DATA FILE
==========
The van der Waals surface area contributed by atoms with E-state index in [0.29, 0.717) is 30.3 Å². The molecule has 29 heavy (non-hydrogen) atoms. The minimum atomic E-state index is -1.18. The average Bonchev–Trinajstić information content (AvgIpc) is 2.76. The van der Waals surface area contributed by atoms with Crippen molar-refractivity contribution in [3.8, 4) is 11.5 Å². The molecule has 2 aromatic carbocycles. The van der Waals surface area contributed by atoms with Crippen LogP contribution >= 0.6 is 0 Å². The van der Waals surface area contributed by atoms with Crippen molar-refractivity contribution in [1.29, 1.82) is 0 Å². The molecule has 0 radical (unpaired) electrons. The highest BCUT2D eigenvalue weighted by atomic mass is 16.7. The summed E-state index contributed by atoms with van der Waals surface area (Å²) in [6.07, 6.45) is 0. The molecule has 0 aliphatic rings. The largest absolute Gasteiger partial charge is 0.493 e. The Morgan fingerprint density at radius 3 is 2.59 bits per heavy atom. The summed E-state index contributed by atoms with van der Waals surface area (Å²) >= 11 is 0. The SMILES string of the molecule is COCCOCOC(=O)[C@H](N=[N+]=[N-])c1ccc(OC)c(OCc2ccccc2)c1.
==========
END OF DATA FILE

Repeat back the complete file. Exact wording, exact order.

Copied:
The van der Waals surface area contributed by atoms with E-state index in [0.29, 0.717) is 30.3 Å². The molecule has 29 heavy (non-hydrogen) atoms. The minimum atomic E-state index is -1.18. The average Bonchev–Trinajstić information content (AvgIpc) is 2.76. The van der Waals surface area contributed by atoms with Crippen molar-refractivity contribution in [3.8, 4) is 11.5 Å². The molecule has 2 aromatic carbocycles. The van der Waals surface area contributed by atoms with Crippen LogP contribution >= 0.6 is 0 Å². The van der Waals surface area contributed by atoms with Crippen molar-refractivity contribution in [1.29, 1.82) is 0 Å². The molecule has 0 radical (unpaired) electrons. The highest BCUT2D eigenvalue weighted by atomic mass is 16.7. The summed E-state index contributed by atoms with van der Waals surface area (Å²) in [6.07, 6.45) is 0. The molecule has 0 aliphatic rings. The largest absolute Gasteiger partial charge is 0.493 e. The Morgan fingerprint density at radius 3 is 2.59 bits per heavy atom. The summed E-state index contributed by atoms with van der Waals surface area (Å²) >= 11 is 0. The SMILES string of the molecule is COCCOCOC(=O)[C@H](N=[N+]=[N-])c1ccc(OC)c(OCc2ccccc2)c1.